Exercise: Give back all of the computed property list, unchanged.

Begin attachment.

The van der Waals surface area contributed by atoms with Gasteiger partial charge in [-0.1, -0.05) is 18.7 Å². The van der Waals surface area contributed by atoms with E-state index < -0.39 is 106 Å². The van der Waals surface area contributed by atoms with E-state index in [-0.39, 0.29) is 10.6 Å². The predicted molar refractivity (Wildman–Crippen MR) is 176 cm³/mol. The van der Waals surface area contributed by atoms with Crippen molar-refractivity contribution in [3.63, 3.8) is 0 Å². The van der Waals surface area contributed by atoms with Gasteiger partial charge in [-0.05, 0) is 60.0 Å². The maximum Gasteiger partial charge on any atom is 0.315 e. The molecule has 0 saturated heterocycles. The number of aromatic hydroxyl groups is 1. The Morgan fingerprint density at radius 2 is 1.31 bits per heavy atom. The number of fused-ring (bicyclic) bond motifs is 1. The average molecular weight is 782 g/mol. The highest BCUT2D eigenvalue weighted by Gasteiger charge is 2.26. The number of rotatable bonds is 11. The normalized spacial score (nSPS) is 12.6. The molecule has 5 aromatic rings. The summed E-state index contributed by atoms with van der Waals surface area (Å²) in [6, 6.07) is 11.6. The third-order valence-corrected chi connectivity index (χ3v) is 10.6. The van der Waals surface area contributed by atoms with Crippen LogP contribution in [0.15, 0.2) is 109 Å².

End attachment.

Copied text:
The van der Waals surface area contributed by atoms with Gasteiger partial charge in [-0.1, -0.05) is 18.7 Å². The van der Waals surface area contributed by atoms with E-state index < -0.39 is 106 Å². The van der Waals surface area contributed by atoms with E-state index in [-0.39, 0.29) is 10.6 Å². The predicted molar refractivity (Wildman–Crippen MR) is 176 cm³/mol. The van der Waals surface area contributed by atoms with Crippen molar-refractivity contribution in [3.63, 3.8) is 0 Å². The van der Waals surface area contributed by atoms with Gasteiger partial charge in [-0.05, 0) is 60.0 Å². The maximum Gasteiger partial charge on any atom is 0.315 e. The molecule has 0 saturated heterocycles. The number of aromatic hydroxyl groups is 1. The Morgan fingerprint density at radius 2 is 1.31 bits per heavy atom. The number of fused-ring (bicyclic) bond motifs is 1. The average molecular weight is 782 g/mol. The highest BCUT2D eigenvalue weighted by Gasteiger charge is 2.26. The number of rotatable bonds is 11. The normalized spacial score (nSPS) is 12.6. The molecule has 5 aromatic rings. The summed E-state index contributed by atoms with van der Waals surface area (Å²) in [6, 6.07) is 11.6. The third-order valence-corrected chi connectivity index (χ3v) is 10.6. The van der Waals surface area contributed by atoms with Crippen LogP contribution in [0.15, 0.2) is 109 Å².